In concluding we desire to say that, though the argument has been largely inferential, it is still legitimate, and unanswerable by him who concedes that the Old Testament is a revelation of God's purposes of grace finding their complete fulfillment in the New Testament, and who concedes the general belief of the ancient peoples of the Orient in the conscious existence of the soul after death; also the belief of the great mass of the Jews of the postexilic period. This belief, which was a fundamental element of the creed of the Pharisees, they must have derived from their ancestors of preexilic times. We therefore affirm that the doctrine of immortality as accepted by the Christian Church at large is to be found in the Old Testament.

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The readers of this Review are among the most interested students of Methodist history. It is due them that they should have the means of knowing somewhat closely the institntions which stand vitally related to the denomination. This conviction prompts the writing of the present paper.

No mistake could be more inexcusable than an assumption that the makers of Methodism were content with a meager intellectual life for the people. The denomination, from its beginnings, was confronted with tremendous tasks. It could not always command the trained leader or the polished weapon for its wilderness warfare. It must take such instrumentalities as came in its way; but, inspiring these with the consciousness of a great mission, it filled many a humble life with the spirit of heroic consecration and of sublime doing, and so it came to pass that much of the pioneer work of the denomination was done, and well done, by men of limited culture. The statesmen and seers, however, of the Methodistic movement never once lost sight of the necessity or purpose of providing the sources of an adequate intellectual life for the denomination which they were building.

No better confirmation of these statements could be asked than is furnished in the history of the Methodist Book Con

This history is like a wonder-story. At a time when the country was largely a wilderness, when as yet the railroad and the steamboat were undreamed of, when even the printing press was little known, and when the people were all poor, our fathers planned and wrought for a publishing house.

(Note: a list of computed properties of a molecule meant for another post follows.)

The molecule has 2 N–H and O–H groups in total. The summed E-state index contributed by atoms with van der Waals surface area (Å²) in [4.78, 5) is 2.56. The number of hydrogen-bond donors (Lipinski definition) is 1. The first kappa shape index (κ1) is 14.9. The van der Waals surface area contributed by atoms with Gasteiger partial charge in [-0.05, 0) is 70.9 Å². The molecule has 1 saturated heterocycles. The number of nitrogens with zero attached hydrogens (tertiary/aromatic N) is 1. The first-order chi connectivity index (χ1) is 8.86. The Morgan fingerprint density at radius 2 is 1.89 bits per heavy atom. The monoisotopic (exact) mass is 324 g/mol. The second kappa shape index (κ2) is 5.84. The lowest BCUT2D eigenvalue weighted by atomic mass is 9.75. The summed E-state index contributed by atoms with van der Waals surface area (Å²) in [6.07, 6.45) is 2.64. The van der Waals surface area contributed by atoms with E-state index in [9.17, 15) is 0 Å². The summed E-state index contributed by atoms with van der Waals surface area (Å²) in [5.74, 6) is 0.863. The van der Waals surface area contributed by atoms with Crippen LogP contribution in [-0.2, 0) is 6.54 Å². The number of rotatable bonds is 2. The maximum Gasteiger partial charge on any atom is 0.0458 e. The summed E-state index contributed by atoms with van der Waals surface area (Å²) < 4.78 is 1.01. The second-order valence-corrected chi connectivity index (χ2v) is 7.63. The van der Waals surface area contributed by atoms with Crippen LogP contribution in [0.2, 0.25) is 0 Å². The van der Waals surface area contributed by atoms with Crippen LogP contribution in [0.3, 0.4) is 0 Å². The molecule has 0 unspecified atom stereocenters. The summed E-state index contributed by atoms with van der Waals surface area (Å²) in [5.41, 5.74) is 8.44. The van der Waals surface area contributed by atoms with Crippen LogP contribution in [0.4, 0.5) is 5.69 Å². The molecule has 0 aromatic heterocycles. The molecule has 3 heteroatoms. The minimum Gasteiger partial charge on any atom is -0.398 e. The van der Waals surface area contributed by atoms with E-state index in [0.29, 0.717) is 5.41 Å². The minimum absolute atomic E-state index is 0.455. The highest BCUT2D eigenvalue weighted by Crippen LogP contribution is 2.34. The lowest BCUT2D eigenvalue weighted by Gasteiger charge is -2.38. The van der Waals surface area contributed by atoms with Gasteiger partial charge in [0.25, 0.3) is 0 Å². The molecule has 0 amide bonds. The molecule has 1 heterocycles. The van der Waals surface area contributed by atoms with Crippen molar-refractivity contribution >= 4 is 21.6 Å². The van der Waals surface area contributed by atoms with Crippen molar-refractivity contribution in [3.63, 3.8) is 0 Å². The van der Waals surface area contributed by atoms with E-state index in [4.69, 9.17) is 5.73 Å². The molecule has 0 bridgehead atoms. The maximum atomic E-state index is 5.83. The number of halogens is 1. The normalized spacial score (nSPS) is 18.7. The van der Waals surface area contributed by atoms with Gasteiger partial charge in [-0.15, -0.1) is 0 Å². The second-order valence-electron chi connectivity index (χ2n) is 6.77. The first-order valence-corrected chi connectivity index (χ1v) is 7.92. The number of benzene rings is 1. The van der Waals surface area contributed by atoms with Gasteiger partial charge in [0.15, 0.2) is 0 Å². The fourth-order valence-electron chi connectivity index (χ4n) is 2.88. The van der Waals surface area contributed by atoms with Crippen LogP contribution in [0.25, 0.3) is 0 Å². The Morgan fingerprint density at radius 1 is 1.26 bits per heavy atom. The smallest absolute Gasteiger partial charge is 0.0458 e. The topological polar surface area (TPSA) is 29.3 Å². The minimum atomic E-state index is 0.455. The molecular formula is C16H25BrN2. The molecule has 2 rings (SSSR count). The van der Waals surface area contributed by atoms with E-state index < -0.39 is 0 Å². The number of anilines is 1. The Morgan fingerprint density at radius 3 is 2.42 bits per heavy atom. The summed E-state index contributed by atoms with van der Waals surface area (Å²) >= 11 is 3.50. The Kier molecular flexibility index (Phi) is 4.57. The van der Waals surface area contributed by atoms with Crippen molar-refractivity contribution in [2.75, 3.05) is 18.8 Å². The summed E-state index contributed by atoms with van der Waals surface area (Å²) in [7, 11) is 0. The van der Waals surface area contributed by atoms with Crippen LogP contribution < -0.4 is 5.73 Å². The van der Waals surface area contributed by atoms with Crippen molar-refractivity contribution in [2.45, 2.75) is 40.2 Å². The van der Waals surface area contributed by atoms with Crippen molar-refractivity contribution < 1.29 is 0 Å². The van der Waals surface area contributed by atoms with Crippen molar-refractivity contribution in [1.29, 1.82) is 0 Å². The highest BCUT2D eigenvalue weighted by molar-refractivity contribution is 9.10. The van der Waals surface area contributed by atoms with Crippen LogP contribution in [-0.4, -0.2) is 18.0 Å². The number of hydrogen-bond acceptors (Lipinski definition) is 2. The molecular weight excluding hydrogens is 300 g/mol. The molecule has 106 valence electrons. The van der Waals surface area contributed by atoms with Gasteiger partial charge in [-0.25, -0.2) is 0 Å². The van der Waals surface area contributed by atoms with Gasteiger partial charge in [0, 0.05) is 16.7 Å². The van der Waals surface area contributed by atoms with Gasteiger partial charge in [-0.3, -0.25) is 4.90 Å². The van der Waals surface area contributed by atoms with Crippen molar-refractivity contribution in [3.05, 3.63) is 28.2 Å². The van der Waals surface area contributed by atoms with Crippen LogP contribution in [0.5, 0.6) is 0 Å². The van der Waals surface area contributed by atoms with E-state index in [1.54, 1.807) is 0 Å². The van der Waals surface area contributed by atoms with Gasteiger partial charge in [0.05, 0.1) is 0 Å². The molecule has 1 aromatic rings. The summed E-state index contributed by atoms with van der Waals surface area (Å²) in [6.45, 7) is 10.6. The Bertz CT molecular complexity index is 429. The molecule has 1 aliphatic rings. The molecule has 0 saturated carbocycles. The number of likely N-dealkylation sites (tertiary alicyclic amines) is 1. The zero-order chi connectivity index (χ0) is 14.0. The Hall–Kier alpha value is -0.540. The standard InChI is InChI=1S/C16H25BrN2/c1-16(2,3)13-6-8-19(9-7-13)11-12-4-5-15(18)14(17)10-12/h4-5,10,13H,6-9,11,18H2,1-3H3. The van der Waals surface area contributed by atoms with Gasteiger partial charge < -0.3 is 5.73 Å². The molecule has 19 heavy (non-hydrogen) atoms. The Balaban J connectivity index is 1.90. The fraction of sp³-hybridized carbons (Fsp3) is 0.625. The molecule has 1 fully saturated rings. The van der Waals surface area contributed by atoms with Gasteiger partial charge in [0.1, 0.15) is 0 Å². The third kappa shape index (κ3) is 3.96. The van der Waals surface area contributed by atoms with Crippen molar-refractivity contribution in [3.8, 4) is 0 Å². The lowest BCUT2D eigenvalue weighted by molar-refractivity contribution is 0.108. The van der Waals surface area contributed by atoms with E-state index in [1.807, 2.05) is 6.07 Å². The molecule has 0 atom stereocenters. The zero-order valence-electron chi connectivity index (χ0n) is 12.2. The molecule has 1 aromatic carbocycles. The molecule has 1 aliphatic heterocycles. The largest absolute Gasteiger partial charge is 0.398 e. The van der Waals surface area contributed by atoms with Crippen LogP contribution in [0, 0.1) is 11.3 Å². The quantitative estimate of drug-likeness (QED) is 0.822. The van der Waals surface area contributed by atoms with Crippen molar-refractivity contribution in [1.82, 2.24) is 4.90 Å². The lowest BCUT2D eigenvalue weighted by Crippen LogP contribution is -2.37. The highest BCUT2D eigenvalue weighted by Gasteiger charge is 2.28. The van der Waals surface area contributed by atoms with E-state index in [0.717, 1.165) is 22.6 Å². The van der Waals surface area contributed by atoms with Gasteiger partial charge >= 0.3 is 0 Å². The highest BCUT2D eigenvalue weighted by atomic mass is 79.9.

This house was founded upon a borrowed capital of six liundred dollars, and its first catalogue contained a list of but twenty-eight publications, all of them reprints. But behind the movement were deep convictions, earnest purpose, a spirit of sacrifice willing to pay all cost requisite to success.

During eleven decades this institution thus planted, planted in a soil which would seem unfruitful, rugged, and forbidding, has had, with brief exception, a continuously active life. From


feeblest beginnings it has taken on phenomenal strength and gigantic stature. Its humble borrowed capital of six hundred dollars has expanded to net assets, as per the last annual report, of $3,543,709.87. This, however, is but a partial statement, as during its history the Book Concern has given outright for various Church purposes more than $4,000,000; an amount largely in excess of its accumulated capital.

If we count the entire output of products from the beginning it appears that the Concern has sold $70,000,000 worth of books and supplies. This means that the business, having to advance through many years, and even decades, of struggle and of narrow limitations, has not only created entirely its own capital, but it has made a net earning upon its entire output of nearly eleven per cent. A disposition to criticise adversely the business management of the Book Concern has sometimes seemed to find easy expression. It would appear to be the opinion of some of these critics that the business might have been much better managed if only they, or men like them, had been in charge. But it is respectfully submitted that the business management of the Book Concern, in the light of achieved history, speaks fairly well for itself. The man who would openly assume to be the adverse critic ought, at least, to be tolerably sure of his own acknowledged reputation for business capacity. Moreover, in making up a judgment in this relation, it should not be forgotten that the making of money has never been considered a chief mission of this institation.

It would not be easy to overstate either the volume or the value of results already achieved in this publishing work. The meager catalogue of books with which the Concern began has expanded into a list of more than three thousand publications. In the single department of Sunday school periodicals and helps alone the returns for 1898 show the enormous circulation of 3,219,410 full volumes for the year. The beneficent fruits of the literature issued from the presses of the Book Concern have, through many decades, been widely distributed throughout the land, indeed, throughout the world, and have carried untold enrichment to the religious life of multitudes, both dead and living. This literature has been of a kind only